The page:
- September 28, 2022
Learn more about Craig's research in Leh, India!
Craig Martin (PhD Earth, Atmospheric, and Planetary Sciences '23) is part of a team of MIT students who traveled back to India this summer to collect samples and conduct detailed geological mapping of the Himilayas. Craig led the research team alongside Professor Oliver Jagoutz (MIT Professor of Geology) and worked with team members: Zoe Levitt (B.S. Earth, Atmospheric, and Planetary Sciences '22), Kate Przydzial (B.S. Earth, Atmospheric, and Planetary Sciences '23), and Lucy Sandoe (M.S. Geophysics '25). Read the interview below to learn more about Craig's summer!
Can you tell us about your research project?
The Himalaya were uplifted by the continental collision between India and Asia. This collision followed the closure of a huge ocean that existed between India and Asia called the Neotethys. In my research I study the rocks of the Himalayan mountains to try to understand the sequence of tectonic events that preceded the final continental collision. During fieldwork expeditions in the Himalayas I study the rocks in-situ and make geological maps to understand what different rock formations are present and how they are situated with respect to one another. I build a timeline of when the different rocks formed by measuring their precise age back in the lab at MIT using the radioactive decay of Uranium to Lead inside an accessory mineral called zircon. I also use the magnetic record preserved inside tiny magnetite minerals in volcanic rocks and sedimentary rocks to make maps of where the continents were millions of years ago. These techniques help me rewind plate tectonics back tens of millions of years to see how the spectacular mountains of the Himalaya were made.
What did a typical day in the field look like?
In a typical day I would get up from my tent, or in a local homestay, enjoy a milk tea and some breakfast before heading out for the day. Before setting off I would use a digital geologic map database in a sturdy field-computer to target some rock exposures that would be informative to answer a big picture hypothesis I am interested in testing. Throughout the day at each rock outcrop I made detailed notes and sketches of the rocks, took measurements of the strata using a special kind of compass, and also collected samples using hammers and chisels. For magnetic study it is really important that samples are oriented carefully and not contaminated by magnetic objects, so for these samples I collected very precisely oriented drill cores using a diamond edged coring drill and non-magnetic brass tools. At the end of the day I would always make time to relax and enjoy the spectacular scenery as the sun sets in the mountains.
Where did you visit and how did you get around?
The field area I worked in is in Ladakh at the northern tip of India. It is an area roughly the size of Massachusetts up against the Karakoram range that borders India, China and Pakistan, and it is accessible by driving over the Khardung-La pass. It is the confluence of the Nubra and Shyok rivers and is extremely rugged terrain ranging between valley level at around 10,000 ft and mountain tops as high as 23,000 ft. To get around I would use local drivers who know the roads very well and when the roads run out I would trek up mountain valleys on the narrow trails etched into the cliffs. Sometimes I would hire porters and/or donkeys for longer trips and spend up to a week camping and exploring the geology in the remote valleys.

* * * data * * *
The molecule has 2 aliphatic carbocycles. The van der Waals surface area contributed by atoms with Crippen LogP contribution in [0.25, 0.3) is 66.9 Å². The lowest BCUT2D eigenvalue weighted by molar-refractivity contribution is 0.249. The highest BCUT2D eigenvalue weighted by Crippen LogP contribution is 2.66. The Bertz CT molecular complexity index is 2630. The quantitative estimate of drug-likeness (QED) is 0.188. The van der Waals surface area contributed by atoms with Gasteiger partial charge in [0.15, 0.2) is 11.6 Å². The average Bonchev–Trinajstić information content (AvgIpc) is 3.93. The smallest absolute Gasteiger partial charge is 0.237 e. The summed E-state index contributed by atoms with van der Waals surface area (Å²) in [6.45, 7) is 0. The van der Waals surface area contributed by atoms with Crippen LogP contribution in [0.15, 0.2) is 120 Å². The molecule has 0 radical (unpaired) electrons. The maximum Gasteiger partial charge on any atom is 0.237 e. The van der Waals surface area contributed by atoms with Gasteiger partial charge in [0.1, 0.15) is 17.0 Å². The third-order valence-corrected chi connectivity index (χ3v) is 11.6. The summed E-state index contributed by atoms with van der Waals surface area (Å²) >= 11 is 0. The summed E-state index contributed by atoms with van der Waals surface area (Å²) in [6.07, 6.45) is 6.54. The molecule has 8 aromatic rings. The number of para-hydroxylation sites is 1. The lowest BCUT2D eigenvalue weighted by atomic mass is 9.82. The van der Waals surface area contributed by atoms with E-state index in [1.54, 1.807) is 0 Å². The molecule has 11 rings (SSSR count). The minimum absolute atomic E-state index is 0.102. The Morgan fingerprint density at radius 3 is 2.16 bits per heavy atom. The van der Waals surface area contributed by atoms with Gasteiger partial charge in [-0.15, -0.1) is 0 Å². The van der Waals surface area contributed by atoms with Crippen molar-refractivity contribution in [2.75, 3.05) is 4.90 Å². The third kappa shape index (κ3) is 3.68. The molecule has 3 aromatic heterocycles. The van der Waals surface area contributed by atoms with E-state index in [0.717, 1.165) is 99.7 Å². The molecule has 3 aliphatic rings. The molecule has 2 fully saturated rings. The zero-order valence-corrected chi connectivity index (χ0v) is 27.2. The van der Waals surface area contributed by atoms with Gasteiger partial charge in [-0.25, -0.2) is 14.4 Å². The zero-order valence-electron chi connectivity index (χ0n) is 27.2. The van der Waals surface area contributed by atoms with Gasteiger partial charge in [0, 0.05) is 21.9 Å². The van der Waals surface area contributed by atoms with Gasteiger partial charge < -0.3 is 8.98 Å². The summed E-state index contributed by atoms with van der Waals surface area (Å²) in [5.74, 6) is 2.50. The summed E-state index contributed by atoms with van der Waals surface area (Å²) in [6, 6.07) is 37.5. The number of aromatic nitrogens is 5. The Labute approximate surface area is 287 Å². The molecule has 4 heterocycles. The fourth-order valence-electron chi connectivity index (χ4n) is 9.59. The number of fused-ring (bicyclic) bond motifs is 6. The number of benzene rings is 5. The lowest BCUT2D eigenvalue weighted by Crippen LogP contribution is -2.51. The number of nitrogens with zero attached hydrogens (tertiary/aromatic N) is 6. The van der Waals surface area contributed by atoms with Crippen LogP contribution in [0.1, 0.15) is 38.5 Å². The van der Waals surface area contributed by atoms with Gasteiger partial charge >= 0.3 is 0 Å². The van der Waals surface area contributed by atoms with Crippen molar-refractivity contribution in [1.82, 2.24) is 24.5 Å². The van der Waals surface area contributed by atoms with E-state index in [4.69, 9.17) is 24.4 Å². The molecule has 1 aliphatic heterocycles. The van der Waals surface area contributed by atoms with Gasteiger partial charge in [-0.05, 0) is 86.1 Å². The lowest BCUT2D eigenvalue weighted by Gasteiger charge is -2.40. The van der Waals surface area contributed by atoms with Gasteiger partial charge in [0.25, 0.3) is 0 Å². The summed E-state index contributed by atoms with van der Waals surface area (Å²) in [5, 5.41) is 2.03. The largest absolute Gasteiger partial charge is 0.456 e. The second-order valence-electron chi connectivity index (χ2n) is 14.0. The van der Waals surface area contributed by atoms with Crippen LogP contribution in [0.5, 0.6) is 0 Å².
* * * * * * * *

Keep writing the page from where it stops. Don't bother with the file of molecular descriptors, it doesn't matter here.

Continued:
Can you tell us about working with your Indian counterparts?
I worked with a wonderful group of collaborators from Kumaun University in Nainital, Uttarakhand. They each had expertise in different fields of the geosciences and we were able to discuss the details of what we had seen each day from different perspectives. They were great fun in the field and it was awesome to work with them.
Did you encounter anything unexpected?
There is always something unexpected when doing remote fieldwork in India. In one instance we got trapped on the road to the border town of Turtuk by a major landslide that blocked the road back to the main Shyok river valley. This was a challenge but we were able to adapt and the next day they had the road open by bulldozing the rubble off the cliff into the river. The Border Road Organization in India are really remarkable. In another we were called on to report to the local border police office for questioning on what work we were doing, we were very apprehensive but the police officer made us tea and just wanted to chat with us about our work.
Out of the areas you traveled to, which was your favorite?
My favorite area was the spectacular upper Udmaru valley which we explored on a multi-day trekking expedition. It is a hanging valley that seems relatively small at its steep entrance but opens out into a huge broad glacial valley as you hike up into it. We camped next to a stream at 14,300 ft and were kept awake at night by yaks that would stumble through our camp. Our exploration of the valley took us up onto a glacier at 17,000 ft and allowed us to gleam some new and important insights into the geology of the region.
Any other updates you want to share!
I hope to graduate with my PhD in the coming year and I am currently in the process of writing up all the findings I have made during the three MISTI summer internships I have spent in the Himalayas. The experiences and memories I have from the MISTI internships I’ve done will stay with me forever.